So how did other stock fall out of the portfolio? The big surprise to me is that half the cases (RRD, STM, NOK) saw increase in stock price > 50% from May 2012 values, quite a bit ahead of the general market return. (NOK price has benefited from its recent Microsoft deal, but qualified even prior to that). The most beaten down stocks were those that increased the most, which in hindsight, has a certain logic; but overall, I did not anticipate that level of improvement in market opinion in such a short timeframe. In comparison, the returns for the weaker metric "also-ran" stocks (FTR, SB, CTL, WIN) was much less, with only FTR (the most beaten down of the bunch) seeing a significant increase of about 20%.
As surprising, while the stocks as total return investments did nicely, their performance as income investments was much more checkered. Since May 2012, only RRD and STM have maintained their original dividend. ORAN and PBI roughly halved their dividends, NOK and TEF cut theirs entirely. Of the also-ran stocks, FTR and WIN have maintained their dividends, while SB and CTL have reduced them. The one conclusion to draw from this dividend analysis is "Location Matters" - European companies (SB, ORAN, NOK, TEF) accounted for majority of the reduced or eliminated dividends. My takeaway is this is something to consider when chasing income yield overseas, where maintaining dividends is not as highly held an idea as in US markets.
In keeping to the metric guidelines, between changes in stock price and dividends, most of the stocks have fallen out of the Fear and Loathing income portfolio; as mentioned, the only stock from the original list that continues to meet all Fear and Loathing for Income criteria is ORAN. This is in no small part due to a combined widely anticipated dividend decrease at end of 2012 and corresponding drop in stock value, that resulted in a more sustainable but still compelling ~10% dividend (we assume that ORAN will keep to its stated $1.04 payments in 2013). It is worth noting that CTL over the last year, has evolved into a similar solution; losing value after dividend cut to wind up with basically the same yield as before the cut (but with improved financials).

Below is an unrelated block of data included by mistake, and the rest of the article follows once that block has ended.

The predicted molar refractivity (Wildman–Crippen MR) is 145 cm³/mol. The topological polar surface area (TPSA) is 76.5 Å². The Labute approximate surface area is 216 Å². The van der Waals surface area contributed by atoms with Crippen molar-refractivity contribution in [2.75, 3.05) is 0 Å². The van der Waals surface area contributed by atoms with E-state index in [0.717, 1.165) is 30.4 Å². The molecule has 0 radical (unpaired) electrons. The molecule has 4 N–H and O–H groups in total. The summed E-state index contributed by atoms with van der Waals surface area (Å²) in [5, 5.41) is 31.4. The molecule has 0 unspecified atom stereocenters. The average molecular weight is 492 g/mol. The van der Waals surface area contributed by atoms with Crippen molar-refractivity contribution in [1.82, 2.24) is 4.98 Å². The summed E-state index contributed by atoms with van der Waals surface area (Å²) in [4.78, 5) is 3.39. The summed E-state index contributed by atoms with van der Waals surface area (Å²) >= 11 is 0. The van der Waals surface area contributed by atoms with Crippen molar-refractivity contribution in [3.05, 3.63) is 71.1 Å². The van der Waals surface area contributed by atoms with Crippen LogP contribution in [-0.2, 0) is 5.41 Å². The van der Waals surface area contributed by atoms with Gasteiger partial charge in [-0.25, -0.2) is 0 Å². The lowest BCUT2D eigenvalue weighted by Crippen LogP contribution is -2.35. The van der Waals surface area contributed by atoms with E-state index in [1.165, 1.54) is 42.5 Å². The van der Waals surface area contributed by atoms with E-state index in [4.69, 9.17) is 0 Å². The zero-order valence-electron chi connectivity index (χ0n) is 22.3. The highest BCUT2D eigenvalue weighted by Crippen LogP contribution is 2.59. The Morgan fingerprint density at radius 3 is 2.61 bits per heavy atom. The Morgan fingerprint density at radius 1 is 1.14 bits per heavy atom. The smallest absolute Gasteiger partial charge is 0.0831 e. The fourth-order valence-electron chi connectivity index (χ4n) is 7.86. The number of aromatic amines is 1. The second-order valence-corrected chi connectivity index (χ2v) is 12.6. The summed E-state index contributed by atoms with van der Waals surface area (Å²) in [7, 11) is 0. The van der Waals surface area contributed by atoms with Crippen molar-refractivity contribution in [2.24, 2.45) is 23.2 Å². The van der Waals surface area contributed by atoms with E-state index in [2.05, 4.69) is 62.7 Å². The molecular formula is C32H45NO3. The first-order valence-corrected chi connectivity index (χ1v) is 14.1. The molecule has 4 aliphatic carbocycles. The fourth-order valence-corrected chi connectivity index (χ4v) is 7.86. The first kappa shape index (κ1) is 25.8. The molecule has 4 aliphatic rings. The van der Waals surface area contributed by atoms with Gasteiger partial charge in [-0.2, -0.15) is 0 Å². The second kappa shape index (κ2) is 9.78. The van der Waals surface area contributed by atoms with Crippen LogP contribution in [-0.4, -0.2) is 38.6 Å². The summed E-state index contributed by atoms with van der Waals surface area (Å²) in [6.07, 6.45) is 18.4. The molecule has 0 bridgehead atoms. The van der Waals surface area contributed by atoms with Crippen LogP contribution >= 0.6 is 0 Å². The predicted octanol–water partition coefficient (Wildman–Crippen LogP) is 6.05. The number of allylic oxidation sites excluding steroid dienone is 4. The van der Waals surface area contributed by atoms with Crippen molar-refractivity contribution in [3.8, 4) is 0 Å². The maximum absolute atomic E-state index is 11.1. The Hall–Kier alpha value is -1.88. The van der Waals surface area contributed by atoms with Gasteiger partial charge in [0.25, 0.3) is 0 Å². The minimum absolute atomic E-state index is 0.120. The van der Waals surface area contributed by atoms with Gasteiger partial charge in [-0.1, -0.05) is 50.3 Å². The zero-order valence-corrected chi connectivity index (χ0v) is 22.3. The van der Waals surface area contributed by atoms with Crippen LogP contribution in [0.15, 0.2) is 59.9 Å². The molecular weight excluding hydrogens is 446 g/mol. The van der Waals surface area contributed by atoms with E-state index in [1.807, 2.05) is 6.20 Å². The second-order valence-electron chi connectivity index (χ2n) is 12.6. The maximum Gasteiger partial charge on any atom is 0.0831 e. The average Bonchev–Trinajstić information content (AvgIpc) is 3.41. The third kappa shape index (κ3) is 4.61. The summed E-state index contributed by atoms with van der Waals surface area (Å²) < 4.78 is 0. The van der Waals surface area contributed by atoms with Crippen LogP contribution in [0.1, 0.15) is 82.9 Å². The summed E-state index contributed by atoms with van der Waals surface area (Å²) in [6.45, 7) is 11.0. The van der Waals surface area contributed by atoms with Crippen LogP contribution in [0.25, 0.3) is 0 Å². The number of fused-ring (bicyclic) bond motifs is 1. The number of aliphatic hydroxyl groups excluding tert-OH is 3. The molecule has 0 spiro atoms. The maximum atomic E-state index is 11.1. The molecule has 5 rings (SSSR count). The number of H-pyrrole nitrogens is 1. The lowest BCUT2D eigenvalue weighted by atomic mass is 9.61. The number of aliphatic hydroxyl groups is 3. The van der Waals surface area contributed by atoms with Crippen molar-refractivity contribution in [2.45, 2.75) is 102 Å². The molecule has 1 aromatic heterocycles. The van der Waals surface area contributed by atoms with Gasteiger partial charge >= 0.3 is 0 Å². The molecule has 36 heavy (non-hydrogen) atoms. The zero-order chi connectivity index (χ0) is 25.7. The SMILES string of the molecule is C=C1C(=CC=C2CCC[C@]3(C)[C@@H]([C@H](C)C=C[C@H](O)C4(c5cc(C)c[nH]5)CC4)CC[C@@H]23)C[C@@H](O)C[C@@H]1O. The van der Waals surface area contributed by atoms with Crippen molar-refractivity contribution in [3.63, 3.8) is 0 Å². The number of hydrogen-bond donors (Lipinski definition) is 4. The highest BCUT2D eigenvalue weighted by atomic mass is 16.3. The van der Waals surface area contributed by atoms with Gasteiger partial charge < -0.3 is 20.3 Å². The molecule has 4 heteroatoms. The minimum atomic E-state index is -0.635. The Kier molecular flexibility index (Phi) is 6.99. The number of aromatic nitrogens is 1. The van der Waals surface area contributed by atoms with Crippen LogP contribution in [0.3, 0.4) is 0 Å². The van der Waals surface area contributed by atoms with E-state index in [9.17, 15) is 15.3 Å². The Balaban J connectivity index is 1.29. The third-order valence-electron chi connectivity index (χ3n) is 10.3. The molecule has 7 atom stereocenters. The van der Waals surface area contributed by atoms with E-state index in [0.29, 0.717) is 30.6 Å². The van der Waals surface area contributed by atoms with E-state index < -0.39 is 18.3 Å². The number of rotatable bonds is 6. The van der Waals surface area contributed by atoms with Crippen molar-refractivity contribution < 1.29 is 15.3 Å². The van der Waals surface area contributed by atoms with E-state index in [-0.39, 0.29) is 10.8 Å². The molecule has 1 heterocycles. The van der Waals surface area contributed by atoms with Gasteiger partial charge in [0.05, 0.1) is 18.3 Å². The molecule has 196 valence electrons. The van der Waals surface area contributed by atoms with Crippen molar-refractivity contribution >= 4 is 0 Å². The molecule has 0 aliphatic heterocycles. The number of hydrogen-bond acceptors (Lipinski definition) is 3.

It is worth noting that both CTL and FTR come increasingly close to hitting the criteria (primarily in CTL case, still falling short on the cash Criteria (5)) and are on watch to be part of a next generation Fear and Loathing stock portfolio. Also worth noting that WIN, which has been my general counter-example (consistently failing Criteria 3-5) continues to pay its impressive dividend, even as it stock price continues to drop almost in synch with dividend payments for a breakeven return.
I want to reiterate that in the original article and this follow-up, my primarily focus is on the metrics used to filter investing in distressed stocks for income. Investing in distressed stocks has risks to be sure; following the stocks on the original list was a definite rollercoaster ride (not something I look for in investments) Discussion of the stocks above are used only as examples, and my observations and conclusions should be considered in that context rather than as investment advice. No advanced numerical analysis was attempted - the stock sample size and timeframe as discussed in the articles is recognized as too small and short for any significant trend or correlation analysis between stock dividend performance and the metrics at this point. However, I do find these metrics to be a very useful rule of thumb for evaluating distressed companies, and one that validates by Fear and Loathing as (one of several) stock investment criteria, if not a reliable dividend generator. I am formulated a new crop of Fear and Loathing stocks (a little more difficult in today's stronger market - any suggestions?), and plan to post these in a future article.